On Monday three Colonial Office questions were raised on the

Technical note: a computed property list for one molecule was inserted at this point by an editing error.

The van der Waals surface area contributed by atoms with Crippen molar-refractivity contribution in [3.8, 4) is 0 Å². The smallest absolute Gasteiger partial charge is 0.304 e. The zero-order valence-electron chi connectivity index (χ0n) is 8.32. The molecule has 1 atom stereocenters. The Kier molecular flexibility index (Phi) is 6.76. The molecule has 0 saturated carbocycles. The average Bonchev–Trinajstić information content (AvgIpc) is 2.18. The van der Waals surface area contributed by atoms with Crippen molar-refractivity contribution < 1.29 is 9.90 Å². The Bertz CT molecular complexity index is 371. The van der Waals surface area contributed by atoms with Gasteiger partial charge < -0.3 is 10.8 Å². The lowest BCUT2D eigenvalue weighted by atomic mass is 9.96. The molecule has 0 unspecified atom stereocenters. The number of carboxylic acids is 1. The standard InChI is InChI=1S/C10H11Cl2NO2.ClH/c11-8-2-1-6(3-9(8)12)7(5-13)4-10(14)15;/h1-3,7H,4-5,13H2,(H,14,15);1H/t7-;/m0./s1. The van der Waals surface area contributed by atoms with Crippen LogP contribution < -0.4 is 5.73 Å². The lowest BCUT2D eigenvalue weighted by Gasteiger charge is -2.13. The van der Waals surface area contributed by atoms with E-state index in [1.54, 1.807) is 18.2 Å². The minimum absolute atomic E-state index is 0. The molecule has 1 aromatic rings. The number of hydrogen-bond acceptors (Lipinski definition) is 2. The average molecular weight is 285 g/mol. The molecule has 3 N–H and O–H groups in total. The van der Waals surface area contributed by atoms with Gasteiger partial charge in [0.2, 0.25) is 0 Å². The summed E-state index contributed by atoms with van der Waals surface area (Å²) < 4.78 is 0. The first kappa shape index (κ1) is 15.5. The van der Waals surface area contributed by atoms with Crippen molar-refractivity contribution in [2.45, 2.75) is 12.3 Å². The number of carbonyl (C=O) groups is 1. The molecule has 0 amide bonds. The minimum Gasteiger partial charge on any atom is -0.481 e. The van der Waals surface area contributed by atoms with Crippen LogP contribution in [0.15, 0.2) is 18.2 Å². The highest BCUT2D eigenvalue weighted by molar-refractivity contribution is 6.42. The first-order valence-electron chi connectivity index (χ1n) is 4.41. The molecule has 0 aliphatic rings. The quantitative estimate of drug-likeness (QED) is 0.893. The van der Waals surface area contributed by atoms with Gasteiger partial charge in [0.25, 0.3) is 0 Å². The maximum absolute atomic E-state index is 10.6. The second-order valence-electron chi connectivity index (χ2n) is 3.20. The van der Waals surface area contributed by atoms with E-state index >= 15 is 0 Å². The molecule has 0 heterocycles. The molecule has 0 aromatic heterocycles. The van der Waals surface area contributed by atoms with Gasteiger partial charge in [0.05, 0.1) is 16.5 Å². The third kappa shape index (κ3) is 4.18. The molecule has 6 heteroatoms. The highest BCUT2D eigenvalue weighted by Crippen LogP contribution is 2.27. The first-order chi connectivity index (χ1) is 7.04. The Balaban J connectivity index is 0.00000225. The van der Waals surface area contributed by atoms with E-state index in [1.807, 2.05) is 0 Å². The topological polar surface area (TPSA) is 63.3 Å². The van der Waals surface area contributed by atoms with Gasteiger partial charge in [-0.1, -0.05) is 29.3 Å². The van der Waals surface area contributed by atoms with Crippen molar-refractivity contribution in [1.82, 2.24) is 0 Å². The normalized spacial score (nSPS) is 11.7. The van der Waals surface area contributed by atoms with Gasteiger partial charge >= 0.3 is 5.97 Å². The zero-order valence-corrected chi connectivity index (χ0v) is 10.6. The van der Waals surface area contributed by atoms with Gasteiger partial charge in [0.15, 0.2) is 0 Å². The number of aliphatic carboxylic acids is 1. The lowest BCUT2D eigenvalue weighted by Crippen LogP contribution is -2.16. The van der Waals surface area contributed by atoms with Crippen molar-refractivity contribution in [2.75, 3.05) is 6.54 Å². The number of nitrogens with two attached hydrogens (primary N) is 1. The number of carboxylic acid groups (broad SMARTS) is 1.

vote on account, —the refusal of the Colonial Office to veto the Reid Contract in regard to Newfoundland, the treat- ment of Mr. Le Mesurier in Ceylon, and the treatment of the Outlanders by the Transvaal. In regard to the first, Mr. Chamberlain very properly replied that Newfoundland was a self-governing Colony, and that, therefore, the Colonial Office could not possibly veto a contract made by its repre- sentative. Besides, to have disallowed the Act in ques- tion would have plunged Newfoundland into bankruptcy. With the alleged grievances of Mr. Le Mesurier, Mr. Chamberlain wisely dealt somewhat lightly. Mr. Le Mesurier says he was tyrannically dismissed from the Ceylon Civil Service; hut, said Mr. Chamberlain, he was dismissed under the following circumstances :—" Mr. Le Mesurier was married to an English wife. He sought a divorce from that wife, and failed to obtain it. Thereupon he converted himself to Ma.hommedanism, and married a second English wife under Mahommedan rites. That was the reason why he was dismissed." In regard to the ol'g.er.•bical misgovernment of the Transvaal, Mr. Chamber- lain in effect declared that though Mr. Kruger seems to have forgotten the promises he made in 1896. and though the Out- landers' rights are as little considered as ever, there is no ground for our interference, because there has been no breach of the Convention. Meantime, the President of the Chamber of Mines strongly deprecates "this perpetual, this overriding criticism of every act of Pretoria." Bat, concluded Mr. Chamberlain—and we desire to endorse his words most heartily—as long as the present method of meeting the claims of the Ontlandeis continues, it co stitutes a real danger.